Conveyor systems are widely used in manufacturing and food processing plants for transporting containers such as cans, bottles, boxes, etc., from station to station as the containers are filled, sealed, labeled and packaged for shipment. The conveyor system typically includes a moving closed loop belt on which the containers are placed. Once the conveyor belt brings the containers to a work station, mechanical devices are often needed to position the containers for further processing. For example, one popular package for beverage containers such as beer and soft drink cans is the "6-pack" which has six containers arranged in a two by six orthogonal matrix. However, round containers such as cans when placed on a conveyor belt and allowed to "back up" under the pressure of the moving underlying conveyor belt, tend to form a tight block of cans in a more or less "honeycomb" configuration as illustrated in FIG. 1. The honeycomb configuration is more stable than an orthogonal array such that cans initially placed in an orthogonal array and subjected to a moving and vibrating conveyor belt quickly move back toward the honeycomb configuration. Unfortunately, the honeycomb configuration is unacceptable for many commercial 6-pack packaging machines. Consequently, many such packaging machines use various mechanical devices such as star wheels to isolate individual cans and move them to form two converging rows of cans for packaging. However, these prior devices are not readily adaptable to packaging machines which can package large arrays of containers having more than two rows in the array.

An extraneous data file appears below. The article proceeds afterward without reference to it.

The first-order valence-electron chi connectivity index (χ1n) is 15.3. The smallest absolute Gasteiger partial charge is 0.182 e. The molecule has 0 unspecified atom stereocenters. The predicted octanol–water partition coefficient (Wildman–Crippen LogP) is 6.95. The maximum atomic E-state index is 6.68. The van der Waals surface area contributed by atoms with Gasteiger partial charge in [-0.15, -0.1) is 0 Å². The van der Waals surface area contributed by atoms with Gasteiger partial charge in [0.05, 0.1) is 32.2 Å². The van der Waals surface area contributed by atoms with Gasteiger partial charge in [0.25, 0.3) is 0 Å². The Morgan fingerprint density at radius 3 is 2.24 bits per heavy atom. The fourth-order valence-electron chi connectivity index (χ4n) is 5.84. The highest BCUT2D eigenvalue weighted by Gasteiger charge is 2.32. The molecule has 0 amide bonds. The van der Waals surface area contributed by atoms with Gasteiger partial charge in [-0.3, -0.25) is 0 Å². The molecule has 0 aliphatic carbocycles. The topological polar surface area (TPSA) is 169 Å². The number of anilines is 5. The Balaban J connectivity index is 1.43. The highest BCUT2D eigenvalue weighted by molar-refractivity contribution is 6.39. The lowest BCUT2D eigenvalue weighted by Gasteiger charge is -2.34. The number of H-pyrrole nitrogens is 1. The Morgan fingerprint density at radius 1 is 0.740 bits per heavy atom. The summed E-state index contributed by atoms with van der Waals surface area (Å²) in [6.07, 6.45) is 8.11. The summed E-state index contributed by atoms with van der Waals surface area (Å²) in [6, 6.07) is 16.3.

It is an object of the present invention to provide an improved conveyor system obviating, for practical purposes, the above mentioned limitations, particularly in a manner requiring a relatively uncomplicated mechanical arrangement.